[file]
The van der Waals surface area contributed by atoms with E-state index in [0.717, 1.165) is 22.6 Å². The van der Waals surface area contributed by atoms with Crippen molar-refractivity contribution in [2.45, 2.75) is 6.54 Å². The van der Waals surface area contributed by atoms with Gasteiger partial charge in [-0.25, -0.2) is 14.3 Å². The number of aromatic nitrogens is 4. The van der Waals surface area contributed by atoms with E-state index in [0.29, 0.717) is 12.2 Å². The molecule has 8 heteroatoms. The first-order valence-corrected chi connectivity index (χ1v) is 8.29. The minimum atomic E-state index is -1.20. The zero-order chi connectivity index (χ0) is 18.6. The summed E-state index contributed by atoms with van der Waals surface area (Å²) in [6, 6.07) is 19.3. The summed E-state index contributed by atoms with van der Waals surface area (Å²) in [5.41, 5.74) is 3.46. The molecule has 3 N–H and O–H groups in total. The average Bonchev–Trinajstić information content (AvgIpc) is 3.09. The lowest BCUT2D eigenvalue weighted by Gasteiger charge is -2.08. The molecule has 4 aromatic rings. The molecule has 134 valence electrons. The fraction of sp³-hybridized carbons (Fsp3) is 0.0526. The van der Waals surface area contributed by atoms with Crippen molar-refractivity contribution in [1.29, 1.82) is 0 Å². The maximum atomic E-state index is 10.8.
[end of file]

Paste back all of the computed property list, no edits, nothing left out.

The van der Waals surface area contributed by atoms with E-state index in [0.717, 1.165) is 22.6 Å². The van der Waals surface area contributed by atoms with Crippen molar-refractivity contribution in [2.45, 2.75) is 6.54 Å². The van der Waals surface area contributed by atoms with Gasteiger partial charge in [-0.25, -0.2) is 14.3 Å². The number of aromatic nitrogens is 4. The van der Waals surface area contributed by atoms with E-state index in [0.29, 0.717) is 12.2 Å². The molecule has 8 heteroatoms. The first-order valence-corrected chi connectivity index (χ1v) is 8.29. The minimum atomic E-state index is -1.20. The zero-order chi connectivity index (χ0) is 18.6. The summed E-state index contributed by atoms with van der Waals surface area (Å²) in [6, 6.07) is 19.3. The summed E-state index contributed by atoms with van der Waals surface area (Å²) in [5.41, 5.74) is 3.46. The molecule has 3 N–H and O–H groups in total. The average Bonchev–Trinajstić information content (AvgIpc) is 3.09. The lowest BCUT2D eigenvalue weighted by Gasteiger charge is -2.08. The molecule has 4 aromatic rings. The molecule has 134 valence electrons. The fraction of sp³-hybridized carbons (Fsp3) is 0.0526. The van der Waals surface area contributed by atoms with Crippen molar-refractivity contribution in [1.29, 1.82) is 0 Å². The maximum atomic E-state index is 10.8.